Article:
So far so good. Andy Murray maintained his record of not dropping a set at this year’s Australian Open when he beat Florent Serra 7-5, 6-1, 6-4 here today to take his place in the fourth round. The 22-year-old Scot rarely looked in trouble against his French opponent and completed his victory in just under two hours.
Murray’s last appearance in the Hisense Arena, the second show court here at the Australian Open, had ended in one of his most disappointing results of 2009. Having arrived in Melbourne as one of the favourites to win the season’s opening Grand Slam tournament, Murray won his first three matches convincingly before running into Fernando Verdasco, who beat him in five sets and went on to enjoy the best run of his career by reaching the semi-finals.
Although it was mostly overcast, the conditions today were muggy and energy-sapping. Given that Serra had needed five sets to win both his previous matches, against Jurgen Melzer and Jarkko Nieminen, the 28-year-old world No 64 must have been hoping that he would not have to go the distance again.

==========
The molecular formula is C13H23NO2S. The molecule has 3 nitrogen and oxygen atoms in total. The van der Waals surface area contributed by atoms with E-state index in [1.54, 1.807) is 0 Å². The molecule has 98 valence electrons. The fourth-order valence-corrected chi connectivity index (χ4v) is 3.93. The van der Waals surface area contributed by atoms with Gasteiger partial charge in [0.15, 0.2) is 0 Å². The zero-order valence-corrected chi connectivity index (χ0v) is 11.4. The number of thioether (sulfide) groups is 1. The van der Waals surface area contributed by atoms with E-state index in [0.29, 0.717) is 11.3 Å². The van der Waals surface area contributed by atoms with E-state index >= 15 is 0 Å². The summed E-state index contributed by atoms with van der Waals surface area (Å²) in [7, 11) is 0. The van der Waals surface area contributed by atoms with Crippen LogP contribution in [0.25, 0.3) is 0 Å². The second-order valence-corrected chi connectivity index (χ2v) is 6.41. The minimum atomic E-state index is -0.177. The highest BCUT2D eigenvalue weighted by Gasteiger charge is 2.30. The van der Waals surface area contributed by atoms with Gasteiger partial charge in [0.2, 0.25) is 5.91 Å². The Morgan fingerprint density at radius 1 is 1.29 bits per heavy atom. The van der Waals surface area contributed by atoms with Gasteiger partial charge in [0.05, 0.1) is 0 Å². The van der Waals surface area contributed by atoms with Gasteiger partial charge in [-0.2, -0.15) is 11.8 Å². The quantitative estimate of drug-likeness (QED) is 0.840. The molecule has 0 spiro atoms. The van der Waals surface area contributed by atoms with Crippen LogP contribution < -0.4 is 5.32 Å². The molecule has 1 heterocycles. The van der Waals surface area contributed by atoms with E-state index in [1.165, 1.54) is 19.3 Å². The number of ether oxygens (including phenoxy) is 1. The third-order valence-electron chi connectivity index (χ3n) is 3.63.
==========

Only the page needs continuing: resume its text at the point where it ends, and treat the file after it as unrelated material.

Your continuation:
Murray ensured that would not be the case. Although he played erratically in the first set, the world No 4 generally looked in excellent shape. He hit 14 aces and 49 winners and produced his usual mixture of deft touches, clever changes of pace and controlled aggression.
From the start Serra played an attacking game, going for his shots from the baseline, though there was nothing much he could do about the first three points, all aces struck by Murray down the middle of the court.
The Scot broke Serra in the second game, though the first set was by no means one-way traffic. Murray had his serve broken twice and mixed some typical moments of genius with a number of errors. When Serra served at 3-4 Murray broke him with three superb shots – a running forehand down the line and two crashing backhand crosscourt winners – only to drop his own serve to love in the next game.
Murray seemed to hurt his back in the ninth game, but although he momentarily dropped his serving speed it did not seem to trouble him unduly. When Serra served on set point at 5-6 Murray hit an exquisite lob and followed it up with a crosscourt forehand that the Frenchman was unable to return.
Winning 11 out of 12 games, Murray took the second set with something to spare and raced into a 3-0 lead in the third. Serra rallied briefly, but the Frenchman was only delaying the inevitable. When Murray served at 5-4 he clinched the match in typically flamboyant fashion with an exquisite drop shot.